A new strain of ransomware nicknamed "Bad Rabbit" has been found spreading in Russia, Ukraine and elsewhere.
The malware has affected systems at three Russian websites, an airport in Ukraine and an underground railway in the capital city, Kiev.
The cyber-police chief in Ukraine confirmed to the Reuters news agency that Bad Rabbit was the ransomware in question.
It bears similarities to the WannaCry and Petya outbreaks earlier this year.
However, it is not yet known how far this new malware will be able to spread.
"In some of the companies, the work has been completely paralysed - servers and workstations are encrypted," head of Russian cyber-security firm Group-IB, Ilya Sachkov, told the TASS news agency.
Two of the affected sites are Interfax and Fontanka.ru.
Meanwhile, US officials said they had "received multiple reports of Bad Rabbit ransomware infections in many countries around the world".
The US computer emergency readiness team said it "discourages individuals and organisations from paying the ransom, as this does not guarantee that access will be restored".
Who was affected?
By Ksenia Idrisova and Yaroslava Kiryukhina, BBC Monitoring
Initial news reports mentioned Russian media websites, such as St Petersburg-based Fontanka.ru, as well as an airport in Ukraine's Odessa and a subway system in Kiev.
Privately-owned Russian news agency Interfax was hit particularly hard, to the extent that 24 hours later its website still displayed a message reading "our service is temporary unavailable".
On the morning of 25 October, it transpired that Russian banks had also been targeted but, luckily, were not compromised.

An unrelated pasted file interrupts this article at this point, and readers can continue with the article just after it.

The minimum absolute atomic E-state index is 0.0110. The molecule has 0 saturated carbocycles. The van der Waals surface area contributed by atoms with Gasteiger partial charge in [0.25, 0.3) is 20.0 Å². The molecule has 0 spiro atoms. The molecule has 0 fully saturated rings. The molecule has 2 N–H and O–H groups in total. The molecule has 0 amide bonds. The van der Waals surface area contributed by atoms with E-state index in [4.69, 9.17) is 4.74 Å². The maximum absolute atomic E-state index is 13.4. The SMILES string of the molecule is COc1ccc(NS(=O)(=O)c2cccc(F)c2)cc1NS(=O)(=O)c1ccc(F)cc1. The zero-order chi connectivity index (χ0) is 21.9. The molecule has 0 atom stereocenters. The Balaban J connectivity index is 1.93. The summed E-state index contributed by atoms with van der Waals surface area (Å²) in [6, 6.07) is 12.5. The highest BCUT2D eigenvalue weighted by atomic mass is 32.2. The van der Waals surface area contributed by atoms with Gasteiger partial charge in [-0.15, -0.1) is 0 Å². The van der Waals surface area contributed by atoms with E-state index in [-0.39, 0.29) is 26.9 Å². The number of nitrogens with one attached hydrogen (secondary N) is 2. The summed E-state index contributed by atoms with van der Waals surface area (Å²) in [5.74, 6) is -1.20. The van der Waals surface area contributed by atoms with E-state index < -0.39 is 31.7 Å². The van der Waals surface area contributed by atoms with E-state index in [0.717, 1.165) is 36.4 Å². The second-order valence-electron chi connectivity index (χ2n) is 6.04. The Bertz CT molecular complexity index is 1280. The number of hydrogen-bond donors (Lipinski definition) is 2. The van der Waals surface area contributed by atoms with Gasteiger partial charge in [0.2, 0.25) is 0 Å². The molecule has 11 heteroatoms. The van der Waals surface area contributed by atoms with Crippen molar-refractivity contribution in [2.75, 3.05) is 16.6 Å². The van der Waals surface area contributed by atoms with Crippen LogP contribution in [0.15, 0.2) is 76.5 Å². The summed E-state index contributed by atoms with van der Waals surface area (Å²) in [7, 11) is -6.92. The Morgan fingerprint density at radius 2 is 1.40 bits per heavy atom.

The Russian Central Bank said in a statement that it had recorded a BadRabbit attack on Russian financial institutions, but that none of them had been compromised, as reported by RNS news agency on 25 October.
Otkrytiye, formerly Russia's biggest privately-owned bank, was one of the Russian financial institutions that repelled the attack, according to RNS.
Prominent Russian IT security firm Group-IB reported that BadRabbit had targeted several of the top 20 Russian banks but failed to penetrate their networks.
Russia hit most
"According to our data, most of the victims targeted by these attacks are located in Russia," said Vyacheslav Zakorzhevsky at Kaspersky Lab.
"We have also seen similar but fewer attacks in Ukraine, Turkey and Germany."
Bad Rabbit encrypts the contents of a computer and asks for a payment - in this case 0.05 bitcoins, or about $280 (£213).
Cyber-security firms, including Russia-based Kaspersky, have said they are monitoring the attack.
The malware is still undetected by the majority of anti-virus programs, according to analysis by virus checking site Virus Total.
One security firm, Eset, has said that the malware was distributed via a bogus Adobe Flash update.
Researcher Kevin Beaumont has posted a screenshot that shows Bad Rabbit creating tasks in Windows named after the dragons Drogon and Rhaegal in TV series Game of Thrones.